1-Azabicyclo[2.2.1]heptan-3-one (4.3 g, 39 mmol) in THF (100 ml) was stirred over activated molecular sieve for 1 hour. Meanwhile, methoxymethyltriphenyl phosphonium chloride (19.8 g, 58 mmol) suspended in ether (200 ml) was treated at 0 to 10 C. with phenyl lithium (29 ml of a 2M solution in cyclohexane-diethyl ether, 70:30; 58 mmol). After stirring at 20 for 45 mins. the mixture was cooled to -60 and the dried ketone solution from above added droPwise at this temperature. The mixture was allowed to warm to 20, filtered through Hyflo and the filtrate evaporated. Distillation of the residue gave the intermediate methyl enol ether as a colourless oil (4.2 g), b.p. 47-50 C. at 0.1 mmHg; m/z 139 (M ); δ (360 MHz, CDCl3) 1.33-1.42 and 1.68-1.79 (each 1H, each m, CH2); 2.33-2:55 (3H, m, NCH2 and 4-CH); 2.83-2.98 (2H, m, CH2 N); 3.28-3.43 (2H, m, NCH2 C═); 3.53 and 3.55 (3H, each s, OCH ) and 5.68 and 5.98 (1H, each m, CH═).

To the foregoing enol ether (2.8 g, 20 mmol) in 1M sulphuric acid (40 ml) was added potassium permanganate (400 ml of a 0.1M solution in water, 40 mmol) at such a rate as to achieve a slight permanent purple coloration. The mixture was filtered through Hyflo to remove the resultant manganese dioxide and the aqueous filtrates freeze dried. The resulting white powder was taken into anhydrous methanol (500 ml) to which thionyl chloride (10 ml) had previously been added at -20 C. After 16 hours at 20 C. the solution was evaporated and the residue in dichloromethane treated with saturated aqueous potassium carbonate solution. The material isolated from the organic layer was recrystallised from ethyl acetate to yield the title compound as a white solid (405 mg); mp 98-99; Rf =0.4 in methanol-dichloromethane (1:19) on alumina; (Found: M+ =171.0884. C8 H13 NO3 requires M+ =171.0854); δ (360 MHz, CDCl3) 1.23-1.31 and 1.44-1.53 (each 1H, each m, CH2); 2.38-2.55 (3H, m, CH2 N and one of CH2 N); 2.75-2.86 (2H, m, 4-CH and one of CH2 N); 2.99-3.02 and 3.14-3.19 (each 1H, each m, CH2 -COH) and 3.80 (3H, s, OCH3).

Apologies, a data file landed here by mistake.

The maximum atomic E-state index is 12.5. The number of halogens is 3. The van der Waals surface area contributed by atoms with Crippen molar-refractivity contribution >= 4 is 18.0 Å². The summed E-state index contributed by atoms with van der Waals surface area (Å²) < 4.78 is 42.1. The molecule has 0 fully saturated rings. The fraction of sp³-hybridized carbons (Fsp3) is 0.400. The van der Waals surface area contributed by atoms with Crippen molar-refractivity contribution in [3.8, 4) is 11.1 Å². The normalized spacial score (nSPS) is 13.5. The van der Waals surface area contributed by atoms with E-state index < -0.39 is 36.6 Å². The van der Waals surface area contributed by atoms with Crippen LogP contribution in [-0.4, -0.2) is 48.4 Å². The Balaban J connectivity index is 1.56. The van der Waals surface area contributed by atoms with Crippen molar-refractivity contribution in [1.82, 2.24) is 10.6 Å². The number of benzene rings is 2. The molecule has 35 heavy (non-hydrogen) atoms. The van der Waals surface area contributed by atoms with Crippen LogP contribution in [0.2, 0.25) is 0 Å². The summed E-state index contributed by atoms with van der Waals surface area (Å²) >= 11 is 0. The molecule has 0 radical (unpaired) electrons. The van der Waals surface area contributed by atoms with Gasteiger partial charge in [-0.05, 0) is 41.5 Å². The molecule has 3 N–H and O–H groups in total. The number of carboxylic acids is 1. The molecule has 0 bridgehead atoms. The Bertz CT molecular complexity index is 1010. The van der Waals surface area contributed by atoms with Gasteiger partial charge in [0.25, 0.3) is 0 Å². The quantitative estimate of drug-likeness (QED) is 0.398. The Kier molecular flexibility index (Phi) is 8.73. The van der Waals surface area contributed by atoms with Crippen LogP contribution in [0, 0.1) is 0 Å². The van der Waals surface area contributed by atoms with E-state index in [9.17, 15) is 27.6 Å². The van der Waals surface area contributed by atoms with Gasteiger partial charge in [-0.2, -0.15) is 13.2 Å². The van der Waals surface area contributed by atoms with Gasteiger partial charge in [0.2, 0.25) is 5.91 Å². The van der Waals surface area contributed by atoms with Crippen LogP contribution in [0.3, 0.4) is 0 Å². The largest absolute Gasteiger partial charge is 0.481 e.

(b) 2'(RS)-Methyl-4(R*)-spiro[1-azabicyclo2.2.1] heptane-3(S*),4'-[1.3]dioxolane].

The foregoing hydroxyester (1.5 g, 8.8 mmol) in THF (50 ml) was treated at room temperature with lithium aluminium hydride solution (12.4 ml of a 1M solution in THF, 12.4 mmol). After 16 hours, excess reducing was destroyed and the reaction mixture worked up exactly as described in Example 1(b) above. The intermediate diol was treated with acetaldehyde and boron trifluoride etherate also as given above and the crude product purified by chromatography on alumina in ethyl acetate to yield the diastereomers named in the title, Rf =0.6 in dichloromethane-methanol (19:1) on alumina; (Found: M+ =169.1123 C9 H15 NO2 requires M+ =169.1103); δ (360 MHz, CDCl3) 1.44 (3H, d, J=4.9 Hz, CH3); 1.59-1.72 (2H, m, CH2); 2.40-2.79 and 2.92-3.01 (7H, each m, 3 x CH2 N and 4-CH); 3.71, 3.86, 4.02 and 4.12 (each 0.5H, each d, J=8.1 and 8.4 Hz, OCH2 of each diastereomer) and 4.99-5.06 (1H, m, CHCH3).

EXAMPLE 3 2'(R*)-Ethyl-4(R*)-spiro[1-azabicyclo[2.2.1] heptane-3(S*), 4'-[1,3]dioxolane] hydrogen oxalate and 2'(S*)-ethyl-4(R*)-spiro(1-azabicyclo[2.2.1] heptane-3(S*), 4'-[1,3]dioxolane hydrogen oxalate ##STR26##